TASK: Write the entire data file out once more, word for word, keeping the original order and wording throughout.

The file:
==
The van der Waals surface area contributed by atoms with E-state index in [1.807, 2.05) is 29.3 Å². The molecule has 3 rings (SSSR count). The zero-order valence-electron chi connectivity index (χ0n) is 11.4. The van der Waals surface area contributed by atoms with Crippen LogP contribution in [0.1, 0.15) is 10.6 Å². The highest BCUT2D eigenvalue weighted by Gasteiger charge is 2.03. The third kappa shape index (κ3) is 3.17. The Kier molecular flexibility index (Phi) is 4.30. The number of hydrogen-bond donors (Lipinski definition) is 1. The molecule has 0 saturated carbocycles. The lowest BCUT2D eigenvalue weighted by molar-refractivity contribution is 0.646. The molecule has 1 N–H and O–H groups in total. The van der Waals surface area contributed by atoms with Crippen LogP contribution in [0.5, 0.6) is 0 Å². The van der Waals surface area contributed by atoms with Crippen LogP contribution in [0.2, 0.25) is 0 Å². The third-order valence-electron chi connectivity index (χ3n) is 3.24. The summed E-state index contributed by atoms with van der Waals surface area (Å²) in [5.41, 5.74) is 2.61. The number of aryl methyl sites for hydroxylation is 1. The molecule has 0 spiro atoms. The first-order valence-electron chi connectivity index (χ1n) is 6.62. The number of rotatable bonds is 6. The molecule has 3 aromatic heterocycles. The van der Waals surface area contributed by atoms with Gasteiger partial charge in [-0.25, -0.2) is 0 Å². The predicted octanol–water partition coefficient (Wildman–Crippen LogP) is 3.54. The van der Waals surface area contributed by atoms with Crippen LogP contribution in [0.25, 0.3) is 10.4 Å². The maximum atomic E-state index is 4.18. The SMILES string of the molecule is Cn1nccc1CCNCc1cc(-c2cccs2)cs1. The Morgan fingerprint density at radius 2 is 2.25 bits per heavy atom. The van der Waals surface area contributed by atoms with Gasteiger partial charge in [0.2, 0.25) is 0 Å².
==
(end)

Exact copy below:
The van der Waals surface area contributed by atoms with E-state index in [1.807, 2.05) is 29.3 Å². The molecule has 3 rings (SSSR count). The zero-order valence-electron chi connectivity index (χ0n) is 11.4. The van der Waals surface area contributed by atoms with Crippen LogP contribution in [0.1, 0.15) is 10.6 Å². The highest BCUT2D eigenvalue weighted by Gasteiger charge is 2.03. The third kappa shape index (κ3) is 3.17. The Kier molecular flexibility index (Phi) is 4.30. The number of hydrogen-bond donors (Lipinski definition) is 1. The molecule has 0 saturated carbocycles. The lowest BCUT2D eigenvalue weighted by molar-refractivity contribution is 0.646. The molecule has 1 N–H and O–H groups in total. The van der Waals surface area contributed by atoms with Crippen LogP contribution in [0.5, 0.6) is 0 Å². The van der Waals surface area contributed by atoms with Crippen LogP contribution in [0.2, 0.25) is 0 Å². The third-order valence-electron chi connectivity index (χ3n) is 3.24. The summed E-state index contributed by atoms with van der Waals surface area (Å²) in [5.41, 5.74) is 2.61. The number of aryl methyl sites for hydroxylation is 1. The molecule has 0 spiro atoms. The first-order valence-electron chi connectivity index (χ1n) is 6.62. The number of rotatable bonds is 6. The molecule has 3 aromatic heterocycles. The van der Waals surface area contributed by atoms with Gasteiger partial charge in [-0.25, -0.2) is 0 Å². The predicted octanol–water partition coefficient (Wildman–Crippen LogP) is 3.54. The van der Waals surface area contributed by atoms with Crippen LogP contribution in [0.25, 0.3) is 10.4 Å². The maximum atomic E-state index is 4.18. The SMILES string of the molecule is Cn1nccc1CCNCc1cc(-c2cccs2)cs1. The Morgan fingerprint density at radius 2 is 2.25 bits per heavy atom. The van der Waals surface area contributed by atoms with Gasteiger partial charge in [0.2, 0.25) is 0 Å².